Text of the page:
UK Men's Basketball

For Kentucky’s Willis, there’s a correlation between making shots and playing time

John Calipari: Derek Willis is on or off

Kentucky coach John Calipari talks about Derek Willis, who scored 16 points in win over Tennessee on Tuesday.
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Kentucky coach John Calipari talks about Derek Willis, who scored 16 points in win over Tennessee on Tuesday.

Kentucky’s continuing effort to get more production from the forward position has led to put-up-or-shut-up competition in practice. Senior Derek Willis and freshman Wenyen Gabriel have had more one-on-one time.

“If you’re not performing, I’ll go with Mychal (Mulder) at a four,” Calipari said Friday in the latest of the ultimatums he’s issued.

Calipari suggested that Willis’ playing time is directly related to his shooting.

“A guy you put in,” Calipari said. “If he’s really on, you leave him in there. If he’s really not, you’ll know right away, and ‘You’re out!’”

In the last 10 games, Willis has averaged 18.6 minutes in games he made one or none of his three-point shots. He averaged 23.7 minutes in games he made more than one three-point shot.

Two games skewed the contrast. Willis made only one three-pointer in the first game against Georgia. But he played 36 minutes, in part because it went into overtime and perhaps because he had five rebounds and a career-high four assists.

Willis made only one three-pointer but played 29 minutes against South Carolina. Perhaps it was because he grabbed seven rebounds.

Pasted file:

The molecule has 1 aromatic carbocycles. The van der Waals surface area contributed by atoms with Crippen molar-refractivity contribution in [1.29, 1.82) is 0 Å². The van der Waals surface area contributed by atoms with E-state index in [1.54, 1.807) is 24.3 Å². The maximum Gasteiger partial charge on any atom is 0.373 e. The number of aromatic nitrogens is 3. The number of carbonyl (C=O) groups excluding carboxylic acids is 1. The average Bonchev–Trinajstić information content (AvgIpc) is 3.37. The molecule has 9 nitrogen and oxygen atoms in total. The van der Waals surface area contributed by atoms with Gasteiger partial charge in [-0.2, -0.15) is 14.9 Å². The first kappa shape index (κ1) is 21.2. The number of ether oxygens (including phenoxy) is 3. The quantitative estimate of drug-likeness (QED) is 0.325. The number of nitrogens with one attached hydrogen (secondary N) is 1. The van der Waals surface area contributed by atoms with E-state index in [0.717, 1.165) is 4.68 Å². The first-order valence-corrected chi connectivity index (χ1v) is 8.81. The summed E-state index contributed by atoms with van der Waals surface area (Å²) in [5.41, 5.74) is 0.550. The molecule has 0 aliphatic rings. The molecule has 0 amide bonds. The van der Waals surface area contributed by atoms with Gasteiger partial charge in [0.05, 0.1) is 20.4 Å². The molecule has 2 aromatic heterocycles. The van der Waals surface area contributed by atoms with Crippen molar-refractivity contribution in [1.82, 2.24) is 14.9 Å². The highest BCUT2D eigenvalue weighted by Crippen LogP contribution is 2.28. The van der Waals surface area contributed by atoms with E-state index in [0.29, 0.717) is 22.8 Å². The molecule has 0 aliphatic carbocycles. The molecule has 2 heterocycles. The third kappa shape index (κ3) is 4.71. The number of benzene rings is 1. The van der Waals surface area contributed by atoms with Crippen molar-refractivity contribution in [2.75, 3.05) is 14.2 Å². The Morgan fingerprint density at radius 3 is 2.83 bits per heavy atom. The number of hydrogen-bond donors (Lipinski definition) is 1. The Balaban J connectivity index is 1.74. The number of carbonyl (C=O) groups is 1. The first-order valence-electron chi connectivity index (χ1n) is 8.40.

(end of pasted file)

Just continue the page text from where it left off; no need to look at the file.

“I’d like him to be more consistent,” Calipari said, “but at the same point, you have to say, here’s who he is, now. How do we do this? How do we get the best out of him being this is who he is?”

Kentucky freshman Wenyen Gabriel said Friday that as part of the reboot, John Calipari has had Gabriel and Derek Willis practicing more against each other. The two have shared the forward position in UK's three-guard lineup.

‘A different team’

In the first meeting, Georgia caught a Kentucky team reeling from back-to-back losses to Tennessee and Kansas.

Georgia Coach Mark Fox saw little significance for Game Two in having extended UK into overtime in Game One.

“They’re a different team right now,” he said. “I mean, they’ve really improved. … They’re a lot different than they were three weeks ago to the educated eye.”

When asked to explain, Fox said, “I think they’re more confident in what they do. …They just fit together so well right now. That’s really a credit to their kids buying in to play together, and John’s ability to do it.”

Keep it close

Fox did not say Georgia hoped to keep it close. But it sounded like that.

“Our hope is when you play Kentucky, you can make it a competitive game,” he said, “and find a way to battle because John’s teams are so good, and they get better throughout the year.”

Winning formula

De’Aaron Fox attributed UK’s rout of Tennessee (the biggest margin of victory since a 26-point beat-down of Arkansas on Jan. 7) to increased energy.